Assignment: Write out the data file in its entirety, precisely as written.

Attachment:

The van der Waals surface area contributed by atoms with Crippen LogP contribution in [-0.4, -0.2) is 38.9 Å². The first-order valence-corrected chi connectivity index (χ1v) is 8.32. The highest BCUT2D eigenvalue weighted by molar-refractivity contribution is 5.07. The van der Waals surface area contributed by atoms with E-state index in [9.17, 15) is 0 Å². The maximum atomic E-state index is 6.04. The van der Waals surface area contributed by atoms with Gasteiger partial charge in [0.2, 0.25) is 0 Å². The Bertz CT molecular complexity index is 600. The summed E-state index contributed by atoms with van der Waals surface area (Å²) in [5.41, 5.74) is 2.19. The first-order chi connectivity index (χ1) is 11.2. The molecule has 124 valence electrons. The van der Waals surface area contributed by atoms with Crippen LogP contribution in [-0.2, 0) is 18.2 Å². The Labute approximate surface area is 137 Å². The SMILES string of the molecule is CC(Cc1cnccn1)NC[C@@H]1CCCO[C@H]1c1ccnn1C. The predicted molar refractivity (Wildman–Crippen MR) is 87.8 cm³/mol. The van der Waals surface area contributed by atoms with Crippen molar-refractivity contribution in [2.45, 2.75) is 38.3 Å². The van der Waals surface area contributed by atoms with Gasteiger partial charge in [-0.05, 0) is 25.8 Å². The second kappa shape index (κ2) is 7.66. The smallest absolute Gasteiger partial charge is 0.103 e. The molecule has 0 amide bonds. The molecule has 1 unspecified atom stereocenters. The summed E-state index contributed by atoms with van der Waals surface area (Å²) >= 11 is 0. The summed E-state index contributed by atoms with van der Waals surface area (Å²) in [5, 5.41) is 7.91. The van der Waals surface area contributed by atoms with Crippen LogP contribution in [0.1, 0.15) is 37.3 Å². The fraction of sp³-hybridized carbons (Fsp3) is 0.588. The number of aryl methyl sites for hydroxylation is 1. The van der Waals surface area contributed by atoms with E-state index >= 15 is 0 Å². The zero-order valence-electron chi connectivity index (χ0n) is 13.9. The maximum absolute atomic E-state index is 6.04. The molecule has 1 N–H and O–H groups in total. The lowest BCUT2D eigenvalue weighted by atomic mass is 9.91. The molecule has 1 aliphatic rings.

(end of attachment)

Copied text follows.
The van der Waals surface area contributed by atoms with Crippen LogP contribution in [-0.4, -0.2) is 38.9 Å². The first-order valence-corrected chi connectivity index (χ1v) is 8.32. The highest BCUT2D eigenvalue weighted by molar-refractivity contribution is 5.07. The van der Waals surface area contributed by atoms with E-state index in [9.17, 15) is 0 Å². The maximum atomic E-state index is 6.04. The van der Waals surface area contributed by atoms with Gasteiger partial charge in [0.2, 0.25) is 0 Å². The Bertz CT molecular complexity index is 600. The summed E-state index contributed by atoms with van der Waals surface area (Å²) in [5.41, 5.74) is 2.19. The first-order chi connectivity index (χ1) is 11.2. The molecule has 124 valence electrons. The van der Waals surface area contributed by atoms with Crippen LogP contribution in [-0.2, 0) is 18.2 Å². The Labute approximate surface area is 137 Å². The SMILES string of the molecule is CC(Cc1cnccn1)NC[C@@H]1CCCO[C@H]1c1ccnn1C. The predicted molar refractivity (Wildman–Crippen MR) is 87.8 cm³/mol. The van der Waals surface area contributed by atoms with Crippen molar-refractivity contribution in [2.45, 2.75) is 38.3 Å². The van der Waals surface area contributed by atoms with Gasteiger partial charge in [-0.05, 0) is 25.8 Å². The second kappa shape index (κ2) is 7.66. The smallest absolute Gasteiger partial charge is 0.103 e. The molecule has 0 amide bonds. The molecule has 1 unspecified atom stereocenters. The summed E-state index contributed by atoms with van der Waals surface area (Å²) >= 11 is 0. The summed E-state index contributed by atoms with van der Waals surface area (Å²) in [5, 5.41) is 7.91. The van der Waals surface area contributed by atoms with Crippen LogP contribution in [0.1, 0.15) is 37.3 Å². The fraction of sp³-hybridized carbons (Fsp3) is 0.588. The number of aryl methyl sites for hydroxylation is 1. The van der Waals surface area contributed by atoms with E-state index >= 15 is 0 Å². The zero-order valence-electron chi connectivity index (χ0n) is 13.9. The maximum absolute atomic E-state index is 6.04. The molecule has 1 N–H and O–H groups in total. The lowest BCUT2D eigenvalue weighted by atomic mass is 9.91. The molecule has 1 aliphatic rings.